Claustrophobia is the fear of confined spaces. The Diagnostic and Statistical Manual (DSM) 5 defines claustrophobia as a specific phobia, and it is typically diagnosed as an anxiety disorder. Many things can trigger claustrophobia, and there are many suspected causes. Some researchers believe that it has strong ties to other phobias.

Claustrophobia and Social Anxiety Disorder

Claustrophobia is considered a social anxiety disorder. Researchers believe that these conditions may be caused by a disruption in the frontal regions of the brain, specifically the amygdala. The amygdala is responsible for the body's fight, flight, or freeze response. Claustrophobia may result from a subconscious reaction to perceived fear.

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Avoiding Confined Spaces

The severity of claustrophobia differs from one person to the next. Some experience mild anxiety, while others develop severe anxiety or panic attacks. A common way people with claustrophobia cope is going through great lengths to avoid confined spaces. This avoidance is ultimately counterproductive as it often just reinforces their fears.

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Everyone with claustrophobia has individual triggers, but some of the most common include tunnels, elevators, subways, public restrooms, airplanes, and car washes. MRIs are also a big problem for people with claustrophobia. Some people experience such severe anxiety that just thinking about these situations can trigger a reaction.

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People with claustrophobia experience both emotional and physical symptoms. They may feel overwhelmed by fear or anxiety and, although they know this is an irrational response, are unable to overcome it. Physical symptoms can include sweating, trembling, chills, hot flashes, nausea, butterflies in the stomach, increase heart rate, dry mouth, and ringing in the ears.

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The first step to evaluating claustrophobia is determining if the fear is a specific phobia or a normal fear. The doctor will ask questions about how this fear impacts the patient's life, development, and family dynamics. Specific phobias like claustrophobia are associated with high prevalence of other conditions, including post-traumatic stress disorder, alcohol dependence, generalized anxiety disorder, and separation anxiety. The doctor will likely try to confirm or rule out these things to come up with an effective treatment plan.

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Claustrophobia and Agoraphobia

Claustrophobia may also be considered a variant of agoraphobia. People with agoraphobia experience anxiety as a result of a fear of losing control or feeling trapped or embarrassed. This feeling becomes so overwhelming that the person goes through great lengths to leave the situation immediately. A phobia that is brought on by feeling physically or socially restrained from leaving demonstrates signs of both claustrophobia and agoraphobia.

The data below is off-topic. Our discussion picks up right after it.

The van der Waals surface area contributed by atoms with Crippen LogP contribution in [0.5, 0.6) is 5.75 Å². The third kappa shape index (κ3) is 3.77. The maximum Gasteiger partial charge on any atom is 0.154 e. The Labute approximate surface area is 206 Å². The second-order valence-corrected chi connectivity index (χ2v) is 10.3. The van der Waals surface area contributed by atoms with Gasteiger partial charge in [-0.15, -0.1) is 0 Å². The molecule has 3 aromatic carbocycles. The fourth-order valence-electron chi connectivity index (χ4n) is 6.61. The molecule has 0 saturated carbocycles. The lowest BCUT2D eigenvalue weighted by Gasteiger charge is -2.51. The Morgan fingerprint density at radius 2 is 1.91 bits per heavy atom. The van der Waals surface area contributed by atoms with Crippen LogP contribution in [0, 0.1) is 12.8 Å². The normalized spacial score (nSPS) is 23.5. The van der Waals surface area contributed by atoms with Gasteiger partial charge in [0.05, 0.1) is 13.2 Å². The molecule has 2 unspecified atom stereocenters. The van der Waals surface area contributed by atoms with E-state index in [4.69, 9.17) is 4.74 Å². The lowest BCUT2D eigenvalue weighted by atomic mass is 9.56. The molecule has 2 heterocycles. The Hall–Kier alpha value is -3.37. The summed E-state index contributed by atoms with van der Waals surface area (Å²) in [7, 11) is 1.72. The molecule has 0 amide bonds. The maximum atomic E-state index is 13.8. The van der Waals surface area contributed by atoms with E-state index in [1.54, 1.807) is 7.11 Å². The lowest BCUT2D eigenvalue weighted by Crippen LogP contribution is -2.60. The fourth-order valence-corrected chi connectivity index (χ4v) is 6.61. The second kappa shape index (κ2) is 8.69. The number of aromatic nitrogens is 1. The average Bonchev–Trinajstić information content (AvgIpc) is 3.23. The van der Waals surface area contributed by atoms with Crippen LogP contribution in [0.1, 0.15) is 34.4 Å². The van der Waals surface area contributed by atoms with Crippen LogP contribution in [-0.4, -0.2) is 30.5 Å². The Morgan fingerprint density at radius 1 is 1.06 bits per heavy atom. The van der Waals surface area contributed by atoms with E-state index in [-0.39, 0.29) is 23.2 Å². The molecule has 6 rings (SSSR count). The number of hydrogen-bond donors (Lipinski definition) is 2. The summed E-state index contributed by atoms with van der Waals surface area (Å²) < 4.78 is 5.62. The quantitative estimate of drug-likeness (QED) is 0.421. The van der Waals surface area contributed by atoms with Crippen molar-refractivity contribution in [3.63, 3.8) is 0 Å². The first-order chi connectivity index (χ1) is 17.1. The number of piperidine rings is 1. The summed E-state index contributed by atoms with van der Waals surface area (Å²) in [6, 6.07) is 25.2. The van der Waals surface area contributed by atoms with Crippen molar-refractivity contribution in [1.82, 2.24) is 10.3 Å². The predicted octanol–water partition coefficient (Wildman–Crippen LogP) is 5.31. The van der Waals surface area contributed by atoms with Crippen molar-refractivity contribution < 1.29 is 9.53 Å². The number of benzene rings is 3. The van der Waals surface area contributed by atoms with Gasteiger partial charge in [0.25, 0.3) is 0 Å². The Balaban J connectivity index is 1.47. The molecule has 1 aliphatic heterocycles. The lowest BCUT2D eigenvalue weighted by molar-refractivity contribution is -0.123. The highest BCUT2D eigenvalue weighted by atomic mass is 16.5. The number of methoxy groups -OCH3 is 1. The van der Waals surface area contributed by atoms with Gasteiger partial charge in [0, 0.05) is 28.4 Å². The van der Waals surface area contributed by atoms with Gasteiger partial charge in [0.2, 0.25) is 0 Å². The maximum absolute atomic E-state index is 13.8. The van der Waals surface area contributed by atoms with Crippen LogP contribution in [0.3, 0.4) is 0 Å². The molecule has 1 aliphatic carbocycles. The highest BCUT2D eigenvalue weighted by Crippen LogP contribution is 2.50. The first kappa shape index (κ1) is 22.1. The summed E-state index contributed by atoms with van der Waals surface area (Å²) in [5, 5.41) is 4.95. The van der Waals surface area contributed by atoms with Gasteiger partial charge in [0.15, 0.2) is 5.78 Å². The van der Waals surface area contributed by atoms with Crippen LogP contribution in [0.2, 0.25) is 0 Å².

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The main treatment for claustrophobia is cognitive-behavioral therapy, where the person works with a trained therapist to discuss distorted fears and beliefs. Interoceptive exposure is also helpful with some claustrophobia cases. This involves exposing the person to the physical sensation of anxiety in a safe, controlled setting. Treatment results are mixed. About 40 percent of people experience long-term benefits, but most do not gain complete remission.

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Some medications can successfully treat claustrophobia. Benzodiazepines are the most common option. Studies show that some glucocorticoids are also effective. The mechanism is unknown, but glucocorticoids are naturally released by the body in times of stress. Patients who have undergone cognitive-behavioral therapy in combination with a glucocorticosteroid seem to do better.

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Other Possible Causes

Claustrophobia is an anxiety disorder, but it can be caused by other factors as well. Traumatic events in childhood can trigger claustrophobia later in life, particularly if a person was trapped in a confined space or bullied or abused. Children with claustrophobic parents are at risk for developing it themselves as they may have associated small spaces with seeing their parents' anxiety and being unable to help them.

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People with claustrophobia have an 83 percent chance of having another phobia during their lifetime. They are also more likely to have some form of chronic anxiety disorder or other emotional conditions. While the right treatment can be effective, people with claustrophobia may need to continue stress and anxiety management throughout their lives, depending on the severity of their condition.

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